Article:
Photographer Jim Richardson tells Brandon Hoops the story behind a great picture from Scotland
The Laird of Muck, a man of gentle speech and improbable intrigue, stands atop his island on an October afternoon, petting his sheepdog. He is settled and reticent, even as the wind voices its frustration and tries to sweep us over the 400-foot cliff into the riotous expanse of Atlantic Ocean below.
It is of no use waiting for the weather to be more compliant. The immense clouds and sputtering rain are steady accompaniment this time of year on Muck, a 2.5-mile long, 1-mile wide speck among the Inner Hebrides off the west coast of Scotland. So I point my camera toward the eagle-eyed gaze of Lawrence MacEwen and capture the moment.
Scotland entered my life in 1994 while on my first assignment for National Geographic. But it didn’t become my obsession until I started pushing out into the edges, the dramatic and wild territories like Muck, where the Scots and Vikings once vied for dominance, and where the crown still seems to be kept at bay.
To imagine MacEwen’s domain, which has been in his family for well over 100 years, don’t think Downton Abbey. This is not a land of Edwardian society or luxurious privileges. Living on an island is tough work. It’s more grit than glamour. There is one road with one lane, no stores, and electricity comes between 8-11 in the morning and 5-10 at night. The essential tradition carried on among most of its 39 residents is farming.
Such asperity can lend itself to stereotypes, like the backwoods or redneck labels that are tossed around so easy back in the States. But having grown up as a Midwesterner, surrounded by seas of corn and wheat, I’ve grown accustomed to rooting my images in the richness of everyday life in remote places.
Take for instance, Cuba, Kansas, a small town I’ve documented for 38 years. It is a place that barely registers on a map, and, like many towns of this size, might be slipping away, but from my vantage point, I’ve found intriguing lives built on layers of culture, personality, and legends. I keep going back. I keep finding stories to tell.
In Muck, the theme is transferable. Only the backdrop is different. My intention is to pay attention and notice details and try to put the pieces into pictures that have depth.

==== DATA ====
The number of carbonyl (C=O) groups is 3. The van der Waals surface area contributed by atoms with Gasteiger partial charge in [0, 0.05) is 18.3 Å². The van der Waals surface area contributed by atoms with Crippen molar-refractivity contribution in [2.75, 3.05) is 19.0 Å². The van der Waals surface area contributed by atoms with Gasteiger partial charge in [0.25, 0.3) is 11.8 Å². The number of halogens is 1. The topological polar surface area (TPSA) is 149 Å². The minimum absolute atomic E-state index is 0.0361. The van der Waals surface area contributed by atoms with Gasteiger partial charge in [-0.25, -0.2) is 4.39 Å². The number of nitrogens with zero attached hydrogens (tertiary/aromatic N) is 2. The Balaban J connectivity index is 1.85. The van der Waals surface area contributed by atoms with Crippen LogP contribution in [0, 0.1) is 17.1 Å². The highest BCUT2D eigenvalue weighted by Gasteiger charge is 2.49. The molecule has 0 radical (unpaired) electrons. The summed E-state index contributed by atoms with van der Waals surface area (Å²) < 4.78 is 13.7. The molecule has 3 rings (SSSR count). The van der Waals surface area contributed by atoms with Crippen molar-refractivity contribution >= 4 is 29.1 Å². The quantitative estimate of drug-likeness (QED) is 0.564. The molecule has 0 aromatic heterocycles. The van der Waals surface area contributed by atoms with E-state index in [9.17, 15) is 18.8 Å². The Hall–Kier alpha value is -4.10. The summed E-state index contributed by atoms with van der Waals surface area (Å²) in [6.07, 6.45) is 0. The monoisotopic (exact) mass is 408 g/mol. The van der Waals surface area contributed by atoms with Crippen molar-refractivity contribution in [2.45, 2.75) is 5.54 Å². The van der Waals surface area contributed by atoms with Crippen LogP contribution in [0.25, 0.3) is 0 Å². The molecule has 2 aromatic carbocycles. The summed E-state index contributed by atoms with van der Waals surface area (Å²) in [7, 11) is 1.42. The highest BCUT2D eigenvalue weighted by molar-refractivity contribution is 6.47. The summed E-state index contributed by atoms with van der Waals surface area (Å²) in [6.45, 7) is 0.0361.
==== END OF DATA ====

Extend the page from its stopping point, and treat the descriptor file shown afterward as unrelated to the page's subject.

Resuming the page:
But this means I can’t just wander out the door and expect something interesting to happen. I have to research and know my stuff, so as to heighten my sense of seeing. This means the work I do from my office in Lindsborg, Kansas, is just as essential to my job. It’s at my desk that I discover compelling subjects like MacEwen, with rich and varied histories, who can carry themes in my photography.
At the last level, the question is, how do I go from making pictures that are records to making pictures that are statements? Letting photography speak is one of the hardest things to learn and pull off, especially if you’re trying to speak intentionally instead of reactively.
It isn’t as simple as standing with MacEwen on top of his wind-swept island, or walking at his side as he tends to his sheep. Just showing up and paying attention isn’t enough to get the job done. It is only after I enter into the spirit of the place, or better yet, it enters me, that I can treat it appropriately, pull back the curtain and help the world see a face like MacEwen’s that carries just as much force as the craggy hills and rugged terrain spread out over his left shoulder.
Jim Richardson, 65, has traveled the world as a photographer for National Geographic Magazine, but he roots himself in Lindsborg, Kansas, where his work is featured at his gallery, Small World, on Lindsborg’s Main Street.